China has claimed the successful launch of the first space rocket powered by liquid methane and oxygen. The Suzaku-2 Yao-2 carrier rocket, independently developed by aerospace company LandSpace, successfully lifted off from the Jiuquan Satellite Launch Center in China at 9:00 on July 12, 2023, Beijing time.
The company says the rocket flew into the predetermined orbit, and the launch mission was a complete success.
The Suzaku-2, also known as the Zhuque-2 (ZQ-2), is a medium-sized rocket powered by liquid oxygen and methane capable of lifting 6,000 kg of payload into a 200 km low Earth orbit, or 4,000 kg of payload into a 500 km Sun-synchronous orbit. It has a liftoff weight of 216 metric tons and uses four TQ-12 methalox engines on the first stage, each with a thrust of 67 metric tonnes. The second stage utilizes one vacuum-optimized TQ-12 with a thrust of 80 metric tonnes in combination with 8 metric tonnes thrust TQ-11 engine.
LandSpace conducted the debut flight of Zhuque-2 in December last year but failed to reach orbit due to an early shutdown of its second-stage vernier engines after the second-stage main engines apparently completed a successful burn. This year so far, attempts by other companies to fly a methane-fueled rocket, the Terran 1 from Relativity Space in the US and SpaceX’s Starship, also failed to reach space.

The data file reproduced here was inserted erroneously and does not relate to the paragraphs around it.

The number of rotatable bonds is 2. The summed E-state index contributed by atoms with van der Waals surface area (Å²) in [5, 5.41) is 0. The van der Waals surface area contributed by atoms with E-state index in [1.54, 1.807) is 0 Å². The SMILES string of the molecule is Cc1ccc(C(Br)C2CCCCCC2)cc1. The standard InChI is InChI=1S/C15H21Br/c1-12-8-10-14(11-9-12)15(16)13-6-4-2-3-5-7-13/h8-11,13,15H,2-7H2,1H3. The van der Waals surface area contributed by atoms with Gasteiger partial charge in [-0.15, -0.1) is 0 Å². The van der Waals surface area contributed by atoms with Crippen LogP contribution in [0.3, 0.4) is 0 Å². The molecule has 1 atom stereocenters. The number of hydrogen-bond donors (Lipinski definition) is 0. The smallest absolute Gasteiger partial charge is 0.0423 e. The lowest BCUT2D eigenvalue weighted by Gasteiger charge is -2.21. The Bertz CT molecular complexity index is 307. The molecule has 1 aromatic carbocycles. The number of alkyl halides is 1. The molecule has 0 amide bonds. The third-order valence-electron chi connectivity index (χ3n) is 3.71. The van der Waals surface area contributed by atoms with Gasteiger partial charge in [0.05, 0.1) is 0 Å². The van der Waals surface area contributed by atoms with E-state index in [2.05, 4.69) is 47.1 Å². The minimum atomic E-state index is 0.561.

After a recent successful second flight, Zhuque-2 became the world’s first methane-fueled launch vehicle to reach orbit, marking a breakthrough in the application of new low-cost liquid propellants for China’s launch vehicles. Following the successful flight, CEO Zhang Changwu announced that the company could now begin its mass production process for Zhuque-2, with the launch having finalized and verified its design.
Until now, missions beyond Earth orbit have relied heavily on boosters burning hydrogen fuel. This is because even though liquid hydrogen is more expensive, air and space vehicle weight savings as a result of utilizing liquid hydrogen means significantly less fuel is burnt, which causes a snowball effect of increased aerodynamic efficiency, reduced vehicle weight, and reduced overall fuel cost per mission. However, cryogenic hydrogen is impractical for long-term missions because it boils away and is difficult to produce off Earth.
Methane is a promising alternative for various future space mission scenarios. It has advantages in terms of performance, cost, and environmental friendliness over conventional rocket fuels. It can be stored at higher temperatures, leaves less engine residue, and can be produced in space itself by synthesizing water and carbon dioxide. This technology is even more suitable for reusable rockets.